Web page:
Both Jerusalem and Washington warned Russia on Monday evening against its declared intention to provide the Syrian military with advanced surface-to-air missiles within two weeks, saying the move would further destabilize the region and increase already high tensions.
Israel’s high-level security cabinet was set to meet Tuesday morning to discuss the latest developments involving ties with Russia, in the aftermath of last week’s downing of a Russian plane by Syrian anti-aircraft fire during an Israeli airstrike.
Russian President Vladimir Putin informed Prime Minister Benjamin Netanyahu of the decision to provide Syria with the S-300 system in a phone call Sunday.
In response, according to a statement by Netanyahu’s office, “The prime minister said providing advanced weapons systems to irresponsible actors will magnify dangers in the region, and that Israel will continue to defend itself and its interests.”
Concurrently US National Security Adviser John Bolton said Russia’s decision was a “major mistake” that would cause a “significant escalation” of tensions. He urged Moscow to reconsider.
Channel 10 News quoted a senior American official who noted that the system could endanger US Air Force jets operating against Islamic State in Syria.
“The information provided by the Israeli military… runs counter to conclusions of the Russian defense ministry,” the Kremlin said of the content of Putin’s remarks in the call, adding that the actions of the Israeli pilots had led to the plane being targeted by Syrian air defense systems.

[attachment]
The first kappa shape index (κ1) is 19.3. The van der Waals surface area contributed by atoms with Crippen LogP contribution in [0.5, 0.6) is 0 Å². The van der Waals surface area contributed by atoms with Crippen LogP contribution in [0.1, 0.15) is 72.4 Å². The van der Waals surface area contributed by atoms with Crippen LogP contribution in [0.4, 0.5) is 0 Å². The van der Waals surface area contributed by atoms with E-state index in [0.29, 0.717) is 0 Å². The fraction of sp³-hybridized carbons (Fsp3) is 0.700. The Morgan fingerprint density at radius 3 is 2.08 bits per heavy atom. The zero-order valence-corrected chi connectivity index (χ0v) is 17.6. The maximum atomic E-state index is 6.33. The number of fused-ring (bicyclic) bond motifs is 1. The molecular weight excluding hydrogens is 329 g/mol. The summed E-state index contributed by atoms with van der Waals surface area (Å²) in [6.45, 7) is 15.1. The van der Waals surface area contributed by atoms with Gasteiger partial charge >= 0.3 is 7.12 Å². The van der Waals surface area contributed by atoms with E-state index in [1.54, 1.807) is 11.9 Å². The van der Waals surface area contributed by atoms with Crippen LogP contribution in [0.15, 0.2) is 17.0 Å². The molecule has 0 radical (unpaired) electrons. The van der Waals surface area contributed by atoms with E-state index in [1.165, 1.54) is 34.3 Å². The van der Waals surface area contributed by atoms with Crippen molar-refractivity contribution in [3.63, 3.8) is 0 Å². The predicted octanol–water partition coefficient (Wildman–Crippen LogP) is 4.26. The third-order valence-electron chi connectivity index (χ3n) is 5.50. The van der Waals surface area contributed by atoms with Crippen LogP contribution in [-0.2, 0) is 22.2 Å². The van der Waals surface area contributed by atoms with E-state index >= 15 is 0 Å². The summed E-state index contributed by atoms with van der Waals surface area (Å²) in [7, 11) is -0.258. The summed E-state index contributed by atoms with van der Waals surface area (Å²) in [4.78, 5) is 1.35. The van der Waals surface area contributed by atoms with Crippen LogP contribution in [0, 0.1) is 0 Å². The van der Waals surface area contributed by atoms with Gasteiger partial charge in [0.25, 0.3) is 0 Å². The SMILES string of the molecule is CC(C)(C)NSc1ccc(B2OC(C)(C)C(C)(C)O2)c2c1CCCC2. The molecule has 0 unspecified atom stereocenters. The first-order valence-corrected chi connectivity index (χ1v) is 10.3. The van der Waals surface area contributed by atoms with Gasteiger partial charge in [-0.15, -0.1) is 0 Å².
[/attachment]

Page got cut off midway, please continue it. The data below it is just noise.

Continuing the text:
“The Russian side proceeds from the fact that the actions by the Israeli air force were the main reason for the tragedy,” a statement said.
Last Tuesday, by contrast, in a previous Putin-Netanyahu call, the Russian president had absolved Israel and blamed a “chain of tragic accidental circumstances.”
Netanyahu’s office said Monday night that, in the call, he had “expressed his confidence in the credibility of the IDF probe and its conclusions, and stressed once again that responsibility for the unfortunate incident lay with the Syrian army that brought down the plane, and with Iran, whose aggression destabilizes [the region].”
At the same time, it said, Netanyahu had “once again expressed his condolences for the deaths of the Russia soldiers.”
The statement added that the two leaders agreed to “continue talks between professional teams and coordination between the armies through military channels.”
The Kremlin earlier Monday issued a devastating critique of Israel over the incident, accusing Israel’s air force of “premeditated actions,” and warning the incident would harm relations between the two countries.
“According to information of our military experts, the reason (behind the downing) were premeditated actions by Israeli pilots which certainly cannot but harm our relations,” Kremlin spokesman Dmitry Peskov told journalists.
Defense Ministry spokesman Maj. Gen. Igor Konashenkov produced data collected by Russian air defense systems in Syria purportedly indicating that one of the Israeli F-16 fighter jets was flying close to the much larger Russian plane. When the F-16 was targeted by a Syrian missile it suddenly veered off, resulting in the missile homing in on the bigger target.
Konashenkov also said that data showed that the Israeli jets remained over the Mediterranean Sea off Syria’s coast after the Russian plane was downed, though Israel has said its fighters were long gone by the time the Syrian missiles were launched.
The Russian defense ministry had announced the upcoming transfer of the S-300 earlier in the day, saying Moscow would “transfer the modern S-300 air defense system to the Syrian armed forces within two weeks.”